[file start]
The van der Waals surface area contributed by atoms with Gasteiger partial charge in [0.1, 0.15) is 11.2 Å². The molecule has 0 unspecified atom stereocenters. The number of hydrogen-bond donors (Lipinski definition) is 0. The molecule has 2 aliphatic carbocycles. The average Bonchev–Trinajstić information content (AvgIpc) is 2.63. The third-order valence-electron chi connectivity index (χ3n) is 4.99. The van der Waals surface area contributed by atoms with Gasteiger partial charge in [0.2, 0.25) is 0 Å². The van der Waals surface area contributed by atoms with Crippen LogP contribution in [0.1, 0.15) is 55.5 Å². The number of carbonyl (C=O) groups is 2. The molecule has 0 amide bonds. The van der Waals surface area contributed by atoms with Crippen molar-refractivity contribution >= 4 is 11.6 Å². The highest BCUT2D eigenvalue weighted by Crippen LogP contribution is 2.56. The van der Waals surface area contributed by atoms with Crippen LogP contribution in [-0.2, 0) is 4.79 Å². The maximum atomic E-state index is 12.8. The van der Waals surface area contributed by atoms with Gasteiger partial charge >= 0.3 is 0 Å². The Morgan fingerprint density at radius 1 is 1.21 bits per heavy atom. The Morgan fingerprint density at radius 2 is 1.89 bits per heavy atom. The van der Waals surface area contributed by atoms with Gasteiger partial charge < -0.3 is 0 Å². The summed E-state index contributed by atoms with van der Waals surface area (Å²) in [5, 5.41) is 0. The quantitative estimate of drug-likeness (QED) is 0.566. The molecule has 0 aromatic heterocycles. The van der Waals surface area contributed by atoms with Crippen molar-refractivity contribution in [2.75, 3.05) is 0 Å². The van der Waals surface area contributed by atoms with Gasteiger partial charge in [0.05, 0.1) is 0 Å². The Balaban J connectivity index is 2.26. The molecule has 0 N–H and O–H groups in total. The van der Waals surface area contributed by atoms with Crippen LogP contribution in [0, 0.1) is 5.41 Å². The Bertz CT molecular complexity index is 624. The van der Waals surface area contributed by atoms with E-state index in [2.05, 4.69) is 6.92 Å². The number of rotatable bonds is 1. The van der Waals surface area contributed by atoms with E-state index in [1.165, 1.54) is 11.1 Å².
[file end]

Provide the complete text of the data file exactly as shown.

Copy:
The van der Waals surface area contributed by atoms with Gasteiger partial charge in [0.1, 0.15) is 11.2 Å². The molecule has 0 unspecified atom stereocenters. The number of hydrogen-bond donors (Lipinski definition) is 0. The molecule has 2 aliphatic carbocycles. The average Bonchev–Trinajstić information content (AvgIpc) is 2.63. The third-order valence-electron chi connectivity index (χ3n) is 4.99. The van der Waals surface area contributed by atoms with Gasteiger partial charge in [0.2, 0.25) is 0 Å². The van der Waals surface area contributed by atoms with Crippen LogP contribution in [0.1, 0.15) is 55.5 Å². The number of carbonyl (C=O) groups is 2. The molecule has 0 amide bonds. The van der Waals surface area contributed by atoms with Crippen molar-refractivity contribution >= 4 is 11.6 Å². The highest BCUT2D eigenvalue weighted by Crippen LogP contribution is 2.56. The van der Waals surface area contributed by atoms with Crippen LogP contribution in [-0.2, 0) is 4.79 Å². The maximum atomic E-state index is 12.8. The van der Waals surface area contributed by atoms with Gasteiger partial charge >= 0.3 is 0 Å². The Morgan fingerprint density at radius 1 is 1.21 bits per heavy atom. The Morgan fingerprint density at radius 2 is 1.89 bits per heavy atom. The van der Waals surface area contributed by atoms with Gasteiger partial charge < -0.3 is 0 Å². The summed E-state index contributed by atoms with van der Waals surface area (Å²) in [5, 5.41) is 0. The quantitative estimate of drug-likeness (QED) is 0.566. The molecule has 0 aromatic heterocycles. The van der Waals surface area contributed by atoms with Crippen molar-refractivity contribution in [2.75, 3.05) is 0 Å². The van der Waals surface area contributed by atoms with Gasteiger partial charge in [0.05, 0.1) is 0 Å². The Balaban J connectivity index is 2.26. The molecule has 0 N–H and O–H groups in total. The van der Waals surface area contributed by atoms with Crippen LogP contribution in [0, 0.1) is 5.41 Å². The Bertz CT molecular complexity index is 624. The van der Waals surface area contributed by atoms with E-state index in [2.05, 4.69) is 6.92 Å². The number of rotatable bonds is 1. The van der Waals surface area contributed by atoms with E-state index in [1.165, 1.54) is 11.1 Å².